“Here I feel so happy,” Nihal says. “Everybody treats me equally. … Now I have many friends to study with me, and I have many friends to play with.”

No longer stunted by discrimination, Nihal also found himself able to concentrate on his studies and began excelling in his classes—especially with the help and support from his Bridge of Hope teachers.

“I was so weak in my studies,” he says, “but because I am coming to Bridge of Hope, today I am able to study very well. And not only in my studies; I got so much moral support from Bridge of Hope staff.”

A Future of Hope

Now 12 years old, Nihal continues to help his father feed the pigs, but he’s not fearful of what people may say or think about him. Instead, he lives in the peace of knowing he’s loved and accepted. Through Bridge of Hope, walls of discrimination are being torn down for good, and Nihal’s future will be better than the generations before him.

“By changing a child, we are changing his or her family,” Aarit says. “By changing a family, we are changing our society and community. This impact will last long. In a way, we are trying to build our community, our nation through Bridge of Hope.”

Meet more Bridge of Hope children like Nihal

This is Nihal. When he was 6 years old he began helping his father to rear the family pigs—their source of income—by feeding them slop in the early morning hours.

Nihal often accompanied his father in the mornings before school to walk the pigs to a nearby pond where the animals could feast on roots.

Every day, Nihal collected whatever thrown-away food he could scavenge from the local hostel to feed the family pigs.

This is Nihal’s father, Santavir. Santavir grew up rearing pigs. It was the profession handed down to him from his father and his father before him. “I can’t say whether I like raising pigs or not,” Santavir says. “It has been passed down the generations. Now I am doing it as part of my professions and identity. I don’t know any other work.”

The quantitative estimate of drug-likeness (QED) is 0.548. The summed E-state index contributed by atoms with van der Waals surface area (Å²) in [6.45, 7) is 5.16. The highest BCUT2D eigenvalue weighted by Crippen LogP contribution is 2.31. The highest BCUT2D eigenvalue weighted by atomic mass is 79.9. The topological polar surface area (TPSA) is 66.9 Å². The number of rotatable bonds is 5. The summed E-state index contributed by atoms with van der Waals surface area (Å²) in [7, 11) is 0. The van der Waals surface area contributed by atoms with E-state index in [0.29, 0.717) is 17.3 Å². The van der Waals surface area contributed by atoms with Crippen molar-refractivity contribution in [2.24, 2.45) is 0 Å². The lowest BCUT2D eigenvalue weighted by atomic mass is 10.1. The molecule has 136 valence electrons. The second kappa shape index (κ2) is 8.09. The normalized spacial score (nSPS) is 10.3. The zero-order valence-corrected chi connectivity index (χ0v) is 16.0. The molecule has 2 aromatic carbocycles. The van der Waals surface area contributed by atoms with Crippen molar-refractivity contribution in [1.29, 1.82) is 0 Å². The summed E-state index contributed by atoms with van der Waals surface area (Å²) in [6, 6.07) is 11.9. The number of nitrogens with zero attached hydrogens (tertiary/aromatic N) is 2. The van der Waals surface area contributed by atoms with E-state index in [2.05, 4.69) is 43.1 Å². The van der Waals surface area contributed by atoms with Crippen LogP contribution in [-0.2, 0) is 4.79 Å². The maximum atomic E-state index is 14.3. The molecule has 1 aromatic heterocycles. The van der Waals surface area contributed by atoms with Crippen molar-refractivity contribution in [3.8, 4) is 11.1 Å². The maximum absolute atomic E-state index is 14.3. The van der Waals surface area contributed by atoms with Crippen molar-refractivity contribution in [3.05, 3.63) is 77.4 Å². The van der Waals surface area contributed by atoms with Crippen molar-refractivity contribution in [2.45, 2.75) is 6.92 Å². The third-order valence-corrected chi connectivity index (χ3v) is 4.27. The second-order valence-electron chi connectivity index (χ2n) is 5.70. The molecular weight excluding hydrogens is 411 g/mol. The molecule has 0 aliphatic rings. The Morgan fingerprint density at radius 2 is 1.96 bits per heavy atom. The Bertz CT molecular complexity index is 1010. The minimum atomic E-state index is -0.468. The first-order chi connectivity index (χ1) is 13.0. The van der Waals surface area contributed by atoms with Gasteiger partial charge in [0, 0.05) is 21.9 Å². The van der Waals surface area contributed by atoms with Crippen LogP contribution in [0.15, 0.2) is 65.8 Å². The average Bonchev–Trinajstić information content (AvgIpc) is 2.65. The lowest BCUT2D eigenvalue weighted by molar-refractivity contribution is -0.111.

In the region where Santavir lives, rearing pigs is considered a job for the lowest of the low. Because of this, Nihal would often get picked on at school. His schoolmates labelled him as “untouchable.”

Nihal’s mother (in blue) collects trash for a living.

She scavenges, looking for anything deemed worthy of reselling, to help provide for her family.

Before attending a GFA-supported Bridge of Hope centre, Nihal endured insults and rejection from the kids at his school because he helped his father feed pigs. When he started at the Bridge of Hope centre (pictured), he expected the same kind of treatment. He was surprised to discover that the kids at the centre were very different than the kids at his school.

The first few weeks and months Nihal started in Bridge of Hope, he kept to himself and wondered what the children would say to him if he sat with them or ate lunch with him. But over time, as his teachers ministered to him, he felt more comfortable in interacting with his fellow students.

Nihal’s Bridge of Hope teachers lovingly and patiently taught the children at their centre how to break down walls of discrimination and to look at one another as equal. Though others in the community may deem some people as inferior, Nihal’s teachers faithfully shared lessons of love and acceptance.

One of Nihal’s greatest fears upon enrolling in Bridge of Hope was eating with the other children. In school, his schoolmates had often told Nihal to stay away from them, but in Bridge of Hope he found fellowship.

The children at Bridge of Hope don’t consider Nihal as “untouchable.” Instead, they welcome him into their fun and games as their equal.

Santavir enrolled his son in Bridge of Hope knowing it would offer his child a different future than his own. Today, Nihal experiences the joy of being one of God’s creations—loved and accepted by those around him.

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*Names of people and places may have been changed for privacy and security reasons. Images are GFA stock photos used for representation purposes and are not the actual person/location, unless otherwise noted.